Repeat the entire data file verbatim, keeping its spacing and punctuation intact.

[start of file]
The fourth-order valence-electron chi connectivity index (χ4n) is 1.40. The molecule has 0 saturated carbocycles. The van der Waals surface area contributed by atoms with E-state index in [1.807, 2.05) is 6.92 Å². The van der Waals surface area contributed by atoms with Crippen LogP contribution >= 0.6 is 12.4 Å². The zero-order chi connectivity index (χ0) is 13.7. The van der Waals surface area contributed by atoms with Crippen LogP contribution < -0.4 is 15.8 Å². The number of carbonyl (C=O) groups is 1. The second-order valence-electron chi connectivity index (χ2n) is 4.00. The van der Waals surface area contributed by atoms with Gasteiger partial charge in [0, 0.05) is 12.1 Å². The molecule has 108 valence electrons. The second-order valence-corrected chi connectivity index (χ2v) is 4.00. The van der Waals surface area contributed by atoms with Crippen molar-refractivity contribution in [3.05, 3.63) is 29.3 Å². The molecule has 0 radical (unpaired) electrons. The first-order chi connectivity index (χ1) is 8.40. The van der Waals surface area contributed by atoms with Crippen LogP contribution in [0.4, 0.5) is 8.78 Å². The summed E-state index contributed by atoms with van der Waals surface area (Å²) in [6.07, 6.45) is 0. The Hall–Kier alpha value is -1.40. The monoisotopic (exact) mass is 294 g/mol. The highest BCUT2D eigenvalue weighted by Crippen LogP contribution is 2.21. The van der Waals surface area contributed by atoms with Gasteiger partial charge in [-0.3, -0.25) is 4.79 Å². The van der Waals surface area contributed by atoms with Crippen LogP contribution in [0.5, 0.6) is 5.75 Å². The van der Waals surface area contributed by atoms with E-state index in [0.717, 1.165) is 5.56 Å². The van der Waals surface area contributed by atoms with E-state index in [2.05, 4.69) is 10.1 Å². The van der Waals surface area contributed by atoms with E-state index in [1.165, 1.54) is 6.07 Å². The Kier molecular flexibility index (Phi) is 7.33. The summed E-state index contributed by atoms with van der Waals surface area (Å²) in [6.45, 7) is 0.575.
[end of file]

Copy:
The fourth-order valence-electron chi connectivity index (χ4n) is 1.40. The molecule has 0 saturated carbocycles. The van der Waals surface area contributed by atoms with E-state index in [1.807, 2.05) is 6.92 Å². The van der Waals surface area contributed by atoms with Crippen LogP contribution >= 0.6 is 12.4 Å². The zero-order chi connectivity index (χ0) is 13.7. The van der Waals surface area contributed by atoms with Crippen LogP contribution < -0.4 is 15.8 Å². The number of carbonyl (C=O) groups is 1. The second-order valence-electron chi connectivity index (χ2n) is 4.00. The van der Waals surface area contributed by atoms with Gasteiger partial charge in [0, 0.05) is 12.1 Å². The molecule has 108 valence electrons. The second-order valence-corrected chi connectivity index (χ2v) is 4.00. The van der Waals surface area contributed by atoms with Crippen molar-refractivity contribution in [3.05, 3.63) is 29.3 Å². The molecule has 0 radical (unpaired) electrons. The first-order chi connectivity index (χ1) is 8.40. The van der Waals surface area contributed by atoms with Crippen LogP contribution in [0.4, 0.5) is 8.78 Å². The summed E-state index contributed by atoms with van der Waals surface area (Å²) in [6.07, 6.45) is 0. The Hall–Kier alpha value is -1.40. The monoisotopic (exact) mass is 294 g/mol. The highest BCUT2D eigenvalue weighted by Crippen LogP contribution is 2.21. The van der Waals surface area contributed by atoms with Gasteiger partial charge in [-0.3, -0.25) is 4.79 Å². The van der Waals surface area contributed by atoms with Crippen LogP contribution in [0.5, 0.6) is 5.75 Å². The van der Waals surface area contributed by atoms with E-state index in [0.717, 1.165) is 5.56 Å². The van der Waals surface area contributed by atoms with E-state index in [2.05, 4.69) is 10.1 Å². The van der Waals surface area contributed by atoms with E-state index in [1.165, 1.54) is 6.07 Å². The Kier molecular flexibility index (Phi) is 7.33. The summed E-state index contributed by atoms with van der Waals surface area (Å²) in [6.45, 7) is 0.575.